THURSDAY, Oct. 22 (HealthDay News) -- In Europe and North America, improvements in systems of care may improve outcomes in patients with ST-segment elevation myocardial infarction (STEMI), according to a state-of-the-art paper published in the October issue of the Journal of the American College of Cardiology: Cardiovascular Interventions.

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Some Hospital Staff Predicted to Be Infection Superspreaders

THURSDAY, Oct. 22 (HealthDay News) -- Hospital staff such as therapists and radiologists who are in contact with all patients have the potential to be superspreaders of infection if they fail to wash their hands regularly, according to a study published online Oct. 19 in the Proceedings of the National Academy of Sciences.

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Remote Patient Monitoring May Lower Heart Failure Risk

THURSDAY, Oct. 22 (HealthDay News) -- Heart failure patients whose status was checked regularly using remote patient monitoring (RPM), had reduced risk of death and hospitalization compared to patients who received usual standard of care, according to a study in the Oct. 27 issue of the Journal of the American College of Cardiology.

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Pulmonary Embolism Found to Be Often Unrelated to DVT

THURSDAY, Oct. 22 (HealthDay News) -- In patients with pulmonary embolism, only a few have deep venous thrombosis (DVT) of the pelvic or proximal lower extremity veins, suggesting that pulmonary embolism originates in the lungs, according to a study in the October issue of the Archives of Surgery.

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Obstetric Health Workers May Discourage Flu Vaccine

THURSDAY, Oct. 22 (HealthDay News) -- Many obstetric health care workers may have negative attitudes toward flu vaccinations during pregnancy, and the prophylactic use of influenza antivirals in pregnant women after exposure to an infected individual appears cost-effective during a pandemic, according to two studies in the November Obstetrics & Gynecology.

Abstract - Broughton
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Full Text - Lee

Novel H1N1 Vaccine Found Effective for Most Age Groups

WEDNESDAY, Oct. 21 (HealthDay News) -- A new influenza A (H1N1) vaccine developed in China successfully generated a protective immune response in subjects ranging in age from 12 to 60 years, according to a study published online Oct. 21 in the New England Journal of Medicine.

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Most H1N1 Hospitalizations Are in Young Patients

WEDNESDAY, Oct. 21 (HealthDay News) -- More than half of hospitalizations for H1N1 influenza are occurring in people younger than 25 years of age, and very few are occurring in the elderly, according to information presented at the Oct. 20 press briefing by the U.S. Centers for Disease Control and Prevention.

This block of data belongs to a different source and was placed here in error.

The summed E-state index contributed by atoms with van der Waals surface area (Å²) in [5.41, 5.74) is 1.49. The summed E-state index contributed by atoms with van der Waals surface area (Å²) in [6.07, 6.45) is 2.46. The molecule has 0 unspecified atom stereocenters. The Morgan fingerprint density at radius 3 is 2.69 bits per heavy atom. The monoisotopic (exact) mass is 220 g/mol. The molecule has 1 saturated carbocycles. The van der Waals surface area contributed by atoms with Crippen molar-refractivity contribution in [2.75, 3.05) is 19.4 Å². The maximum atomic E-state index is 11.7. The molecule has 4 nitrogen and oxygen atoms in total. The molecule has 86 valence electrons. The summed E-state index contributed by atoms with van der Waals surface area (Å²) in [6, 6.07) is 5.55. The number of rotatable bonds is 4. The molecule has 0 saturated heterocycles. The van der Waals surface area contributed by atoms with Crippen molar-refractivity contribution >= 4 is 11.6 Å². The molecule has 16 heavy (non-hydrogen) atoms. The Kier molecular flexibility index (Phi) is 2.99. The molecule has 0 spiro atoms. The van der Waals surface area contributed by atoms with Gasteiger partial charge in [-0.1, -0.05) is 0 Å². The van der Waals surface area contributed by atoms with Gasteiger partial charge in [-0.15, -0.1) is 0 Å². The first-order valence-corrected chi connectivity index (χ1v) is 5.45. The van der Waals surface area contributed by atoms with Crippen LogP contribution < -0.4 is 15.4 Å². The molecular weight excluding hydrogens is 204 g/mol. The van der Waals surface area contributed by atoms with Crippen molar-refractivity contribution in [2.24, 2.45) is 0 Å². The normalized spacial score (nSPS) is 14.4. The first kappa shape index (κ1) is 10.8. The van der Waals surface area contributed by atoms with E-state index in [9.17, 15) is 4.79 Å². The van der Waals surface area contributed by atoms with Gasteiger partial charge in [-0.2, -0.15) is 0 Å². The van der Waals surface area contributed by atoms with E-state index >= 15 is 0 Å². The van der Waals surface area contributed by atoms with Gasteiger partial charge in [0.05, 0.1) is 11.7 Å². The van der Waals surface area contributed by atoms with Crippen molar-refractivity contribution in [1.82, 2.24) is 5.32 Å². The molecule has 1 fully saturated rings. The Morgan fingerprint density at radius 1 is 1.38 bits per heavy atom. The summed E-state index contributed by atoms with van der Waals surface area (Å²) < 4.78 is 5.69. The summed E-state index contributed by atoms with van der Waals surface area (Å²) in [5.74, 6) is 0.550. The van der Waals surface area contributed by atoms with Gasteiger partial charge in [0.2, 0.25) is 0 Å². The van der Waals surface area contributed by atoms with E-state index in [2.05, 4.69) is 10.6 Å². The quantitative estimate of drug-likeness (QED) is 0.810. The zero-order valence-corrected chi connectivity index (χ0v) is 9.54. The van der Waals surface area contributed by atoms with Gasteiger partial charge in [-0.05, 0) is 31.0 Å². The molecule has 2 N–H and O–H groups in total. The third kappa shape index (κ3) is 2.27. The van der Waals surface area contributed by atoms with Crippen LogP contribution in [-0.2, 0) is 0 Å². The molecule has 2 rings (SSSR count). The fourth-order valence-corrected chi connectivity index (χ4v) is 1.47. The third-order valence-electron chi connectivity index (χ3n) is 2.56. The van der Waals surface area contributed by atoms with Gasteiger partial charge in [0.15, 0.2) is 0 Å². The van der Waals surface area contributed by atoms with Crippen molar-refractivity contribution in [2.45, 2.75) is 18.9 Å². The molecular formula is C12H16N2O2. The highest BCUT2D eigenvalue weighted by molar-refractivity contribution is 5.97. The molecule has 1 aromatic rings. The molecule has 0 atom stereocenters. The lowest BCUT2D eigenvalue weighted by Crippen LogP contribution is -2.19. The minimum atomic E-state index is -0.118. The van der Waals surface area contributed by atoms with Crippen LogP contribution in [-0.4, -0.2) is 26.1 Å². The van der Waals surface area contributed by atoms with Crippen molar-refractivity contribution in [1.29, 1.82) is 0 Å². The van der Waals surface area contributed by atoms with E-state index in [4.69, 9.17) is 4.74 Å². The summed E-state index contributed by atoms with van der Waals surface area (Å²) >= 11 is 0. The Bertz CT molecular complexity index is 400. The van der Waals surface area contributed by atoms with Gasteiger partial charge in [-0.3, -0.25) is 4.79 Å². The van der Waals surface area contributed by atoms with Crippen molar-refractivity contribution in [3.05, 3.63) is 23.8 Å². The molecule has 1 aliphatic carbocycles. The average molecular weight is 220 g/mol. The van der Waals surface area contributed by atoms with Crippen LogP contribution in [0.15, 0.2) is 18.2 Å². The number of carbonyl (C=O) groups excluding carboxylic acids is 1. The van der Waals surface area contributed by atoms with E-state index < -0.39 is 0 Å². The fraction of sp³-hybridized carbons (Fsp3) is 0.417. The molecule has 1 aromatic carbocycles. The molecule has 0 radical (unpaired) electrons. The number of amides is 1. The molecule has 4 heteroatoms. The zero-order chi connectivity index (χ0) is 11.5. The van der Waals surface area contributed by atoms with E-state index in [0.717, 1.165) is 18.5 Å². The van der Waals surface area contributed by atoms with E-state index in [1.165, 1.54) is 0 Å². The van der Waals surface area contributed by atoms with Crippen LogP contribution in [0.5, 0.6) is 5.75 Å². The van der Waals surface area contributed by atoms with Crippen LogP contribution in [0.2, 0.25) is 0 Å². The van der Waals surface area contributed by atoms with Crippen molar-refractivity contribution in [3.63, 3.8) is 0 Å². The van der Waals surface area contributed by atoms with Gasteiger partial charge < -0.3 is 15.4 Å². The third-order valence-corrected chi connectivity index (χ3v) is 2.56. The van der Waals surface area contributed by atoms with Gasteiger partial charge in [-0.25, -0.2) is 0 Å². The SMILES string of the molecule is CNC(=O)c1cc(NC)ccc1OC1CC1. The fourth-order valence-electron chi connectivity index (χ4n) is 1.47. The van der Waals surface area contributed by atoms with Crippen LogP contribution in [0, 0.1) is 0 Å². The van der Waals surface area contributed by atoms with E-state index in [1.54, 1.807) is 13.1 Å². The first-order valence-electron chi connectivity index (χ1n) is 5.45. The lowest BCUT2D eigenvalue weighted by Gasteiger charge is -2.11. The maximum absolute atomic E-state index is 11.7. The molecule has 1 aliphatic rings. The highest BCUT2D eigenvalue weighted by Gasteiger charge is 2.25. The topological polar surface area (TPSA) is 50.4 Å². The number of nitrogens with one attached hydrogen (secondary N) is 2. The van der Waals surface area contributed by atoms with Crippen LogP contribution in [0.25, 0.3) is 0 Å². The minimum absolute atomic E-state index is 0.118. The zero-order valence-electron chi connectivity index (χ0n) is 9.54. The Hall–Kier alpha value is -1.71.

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Sources Find Different Numbers of Active Physicians

WEDNESDAY, Oct. 21 (HealthDay News) -- Estimates from U.S. Census Bureau surveys find fewer older physicians remaining active compared with the American Medical Association Physician Masterfile data, according to research published in the Oct. 21 issue of the Journal of the American Medical Association.

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Cardiovascular Disease Linked to Hip Fracture Risk

TUESDAY, Oct. 20 (HealthDay News) -- The risk of hip fracture is much higher for people who have a diagnosis of cardiovascular disease (CVD), according to a study among Swedish twins reported in the Oct. 21 issue of the Journal of the American Medical Association.

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Study Confirms Benefits of Belt-Positioning Booster Seats

MONDAY, Oct. 19 (HealthDay News) -- The use of belt-positioning booster seats in children reduces the risk of injury during a crash as compared to the use of standard seat belts, according to a study published online Oct. 19 in Pediatrics.

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CDC Says New Child Deaths Raise H1N1 Beyond Epidemic

MONDAY, Oct. 19 (HealthDay News) -- As of Oct.16, 11 more children in the United States had died of H1N1 influenza in the past week, elevating the disease above epidemic proportions, the U.S. Centers for Disease Control and Prevention announced at an Oct. 16 news conference.

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Fish Oil Deemed Safe for Antiplatelet Therapy Patients

FRIDAY, Oct. 16 (HealthDay News) -- In patients with cardiovascular disease, the bleeding risk is not increased when high-dose fish oil is combined with aspirin and clopidogrel, according to a study in the Oct. 15 issue of the American Journal of Cardiology.

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FDA Launches Drug Disposal Advice Web Page

FRIDAY, Oct. 16 (HealthDay News) -- The U.S. Food and Drug Administration has launched a new Web page for consumers to educate them on the safe disposal of certain medicines that can be dangerous or even fatal if they end up in the wrong hands.

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Intervention May Benefit Trial-Ineligible Heart Patients

THURSDAY, Oct. 15 (HealthDay News) -- In patients with ST-elevation myocardial infarction who are usually excluded from randomized controlled trials, primary percutaneous coronary intervention is associated with a lower rate of in-hospital death than thrombolytic therapy, according to a study in the Oct. 15 issue of the American Journal of Cardiology.

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Action Urged to Reduce Global Diarrhea Deaths in Children